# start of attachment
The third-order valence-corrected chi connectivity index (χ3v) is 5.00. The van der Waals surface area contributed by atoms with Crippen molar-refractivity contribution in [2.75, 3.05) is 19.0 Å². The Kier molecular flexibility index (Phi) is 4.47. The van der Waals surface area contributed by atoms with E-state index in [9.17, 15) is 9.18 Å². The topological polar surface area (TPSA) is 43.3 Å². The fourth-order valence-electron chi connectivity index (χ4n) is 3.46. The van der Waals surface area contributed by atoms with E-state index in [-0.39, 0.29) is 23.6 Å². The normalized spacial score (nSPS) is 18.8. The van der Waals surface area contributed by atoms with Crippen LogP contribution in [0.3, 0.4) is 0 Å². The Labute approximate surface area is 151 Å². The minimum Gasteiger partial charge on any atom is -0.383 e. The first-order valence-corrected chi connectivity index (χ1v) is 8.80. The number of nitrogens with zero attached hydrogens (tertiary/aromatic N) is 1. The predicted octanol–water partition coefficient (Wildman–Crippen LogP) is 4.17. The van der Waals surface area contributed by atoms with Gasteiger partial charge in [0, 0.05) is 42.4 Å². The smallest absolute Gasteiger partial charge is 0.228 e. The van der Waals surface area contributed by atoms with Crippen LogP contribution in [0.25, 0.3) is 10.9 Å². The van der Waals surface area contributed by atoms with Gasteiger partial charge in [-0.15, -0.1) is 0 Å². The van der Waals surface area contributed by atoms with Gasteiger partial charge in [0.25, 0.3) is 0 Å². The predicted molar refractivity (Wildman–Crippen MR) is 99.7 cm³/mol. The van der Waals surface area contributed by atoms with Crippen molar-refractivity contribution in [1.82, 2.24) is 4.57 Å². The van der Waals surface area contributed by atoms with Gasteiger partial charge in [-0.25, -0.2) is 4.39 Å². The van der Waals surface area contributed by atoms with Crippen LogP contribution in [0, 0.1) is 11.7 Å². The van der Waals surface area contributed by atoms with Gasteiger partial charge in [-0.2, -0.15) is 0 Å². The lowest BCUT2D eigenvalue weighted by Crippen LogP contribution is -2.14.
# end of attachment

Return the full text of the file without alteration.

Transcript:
The third-order valence-corrected chi connectivity index (χ3v) is 5.00. The van der Waals surface area contributed by atoms with Crippen molar-refractivity contribution in [2.75, 3.05) is 19.0 Å². The Kier molecular flexibility index (Phi) is 4.47. The van der Waals surface area contributed by atoms with E-state index in [9.17, 15) is 9.18 Å². The topological polar surface area (TPSA) is 43.3 Å². The fourth-order valence-electron chi connectivity index (χ4n) is 3.46. The van der Waals surface area contributed by atoms with E-state index in [-0.39, 0.29) is 23.6 Å². The normalized spacial score (nSPS) is 18.8. The van der Waals surface area contributed by atoms with Crippen LogP contribution in [0.3, 0.4) is 0 Å². The Labute approximate surface area is 151 Å². The minimum Gasteiger partial charge on any atom is -0.383 e. The first-order valence-corrected chi connectivity index (χ1v) is 8.80. The number of nitrogens with zero attached hydrogens (tertiary/aromatic N) is 1. The predicted octanol–water partition coefficient (Wildman–Crippen LogP) is 4.17. The van der Waals surface area contributed by atoms with Gasteiger partial charge in [0, 0.05) is 42.4 Å². The smallest absolute Gasteiger partial charge is 0.228 e. The van der Waals surface area contributed by atoms with Crippen LogP contribution in [0.25, 0.3) is 10.9 Å². The van der Waals surface area contributed by atoms with Gasteiger partial charge in [-0.15, -0.1) is 0 Å². The van der Waals surface area contributed by atoms with Gasteiger partial charge in [0.25, 0.3) is 0 Å². The predicted molar refractivity (Wildman–Crippen MR) is 99.7 cm³/mol. The van der Waals surface area contributed by atoms with Crippen molar-refractivity contribution in [1.82, 2.24) is 4.57 Å². The van der Waals surface area contributed by atoms with Gasteiger partial charge in [-0.25, -0.2) is 4.39 Å². The van der Waals surface area contributed by atoms with Crippen LogP contribution in [0, 0.1) is 11.7 Å². The van der Waals surface area contributed by atoms with Gasteiger partial charge in [-0.2, -0.15) is 0 Å². The lowest BCUT2D eigenvalue weighted by Crippen LogP contribution is -2.14.